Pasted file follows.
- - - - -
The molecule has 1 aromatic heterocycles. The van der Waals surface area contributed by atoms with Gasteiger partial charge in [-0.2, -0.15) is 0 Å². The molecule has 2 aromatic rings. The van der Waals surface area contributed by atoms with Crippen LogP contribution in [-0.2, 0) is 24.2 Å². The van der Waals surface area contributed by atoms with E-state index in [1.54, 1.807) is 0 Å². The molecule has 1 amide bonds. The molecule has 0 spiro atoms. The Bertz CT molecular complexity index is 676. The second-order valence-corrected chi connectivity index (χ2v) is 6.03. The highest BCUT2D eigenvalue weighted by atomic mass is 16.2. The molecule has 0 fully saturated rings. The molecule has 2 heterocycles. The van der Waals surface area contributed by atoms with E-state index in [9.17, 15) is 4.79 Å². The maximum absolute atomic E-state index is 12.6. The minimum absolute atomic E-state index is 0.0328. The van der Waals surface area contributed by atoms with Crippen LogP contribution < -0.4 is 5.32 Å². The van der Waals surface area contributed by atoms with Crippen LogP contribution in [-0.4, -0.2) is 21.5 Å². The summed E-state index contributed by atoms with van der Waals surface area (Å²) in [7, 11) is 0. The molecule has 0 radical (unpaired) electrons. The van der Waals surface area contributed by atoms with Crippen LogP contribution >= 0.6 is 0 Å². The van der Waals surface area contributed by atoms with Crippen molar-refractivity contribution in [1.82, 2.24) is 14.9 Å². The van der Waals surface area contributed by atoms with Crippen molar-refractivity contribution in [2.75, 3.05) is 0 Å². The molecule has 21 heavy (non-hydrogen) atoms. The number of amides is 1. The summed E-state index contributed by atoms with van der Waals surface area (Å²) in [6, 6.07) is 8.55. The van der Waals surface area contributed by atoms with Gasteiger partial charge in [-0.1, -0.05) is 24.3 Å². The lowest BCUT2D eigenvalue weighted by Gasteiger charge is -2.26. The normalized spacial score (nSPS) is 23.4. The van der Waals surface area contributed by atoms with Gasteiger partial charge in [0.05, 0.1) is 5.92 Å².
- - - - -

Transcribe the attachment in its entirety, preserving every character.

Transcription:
The molecule has 1 aromatic heterocycles. The van der Waals surface area contributed by atoms with Gasteiger partial charge in [-0.2, -0.15) is 0 Å². The molecule has 2 aromatic rings. The van der Waals surface area contributed by atoms with Crippen LogP contribution in [-0.2, 0) is 24.2 Å². The van der Waals surface area contributed by atoms with E-state index in [1.54, 1.807) is 0 Å². The molecule has 1 amide bonds. The molecule has 0 spiro atoms. The Bertz CT molecular complexity index is 676. The second-order valence-corrected chi connectivity index (χ2v) is 6.03. The highest BCUT2D eigenvalue weighted by atomic mass is 16.2. The molecule has 0 fully saturated rings. The molecule has 2 heterocycles. The van der Waals surface area contributed by atoms with E-state index in [9.17, 15) is 4.79 Å². The maximum absolute atomic E-state index is 12.6. The minimum absolute atomic E-state index is 0.0328. The van der Waals surface area contributed by atoms with Crippen LogP contribution < -0.4 is 5.32 Å². The van der Waals surface area contributed by atoms with Crippen LogP contribution in [-0.4, -0.2) is 21.5 Å². The summed E-state index contributed by atoms with van der Waals surface area (Å²) in [7, 11) is 0. The molecule has 0 radical (unpaired) electrons. The van der Waals surface area contributed by atoms with Crippen LogP contribution >= 0.6 is 0 Å². The van der Waals surface area contributed by atoms with Crippen molar-refractivity contribution in [1.82, 2.24) is 14.9 Å². The van der Waals surface area contributed by atoms with Crippen molar-refractivity contribution in [2.75, 3.05) is 0 Å². The molecule has 21 heavy (non-hydrogen) atoms. The number of amides is 1. The summed E-state index contributed by atoms with van der Waals surface area (Å²) in [6, 6.07) is 8.55. The van der Waals surface area contributed by atoms with Gasteiger partial charge in [-0.1, -0.05) is 24.3 Å². The lowest BCUT2D eigenvalue weighted by Gasteiger charge is -2.26. The normalized spacial score (nSPS) is 23.4. The van der Waals surface area contributed by atoms with Gasteiger partial charge in [0.05, 0.1) is 5.92 Å².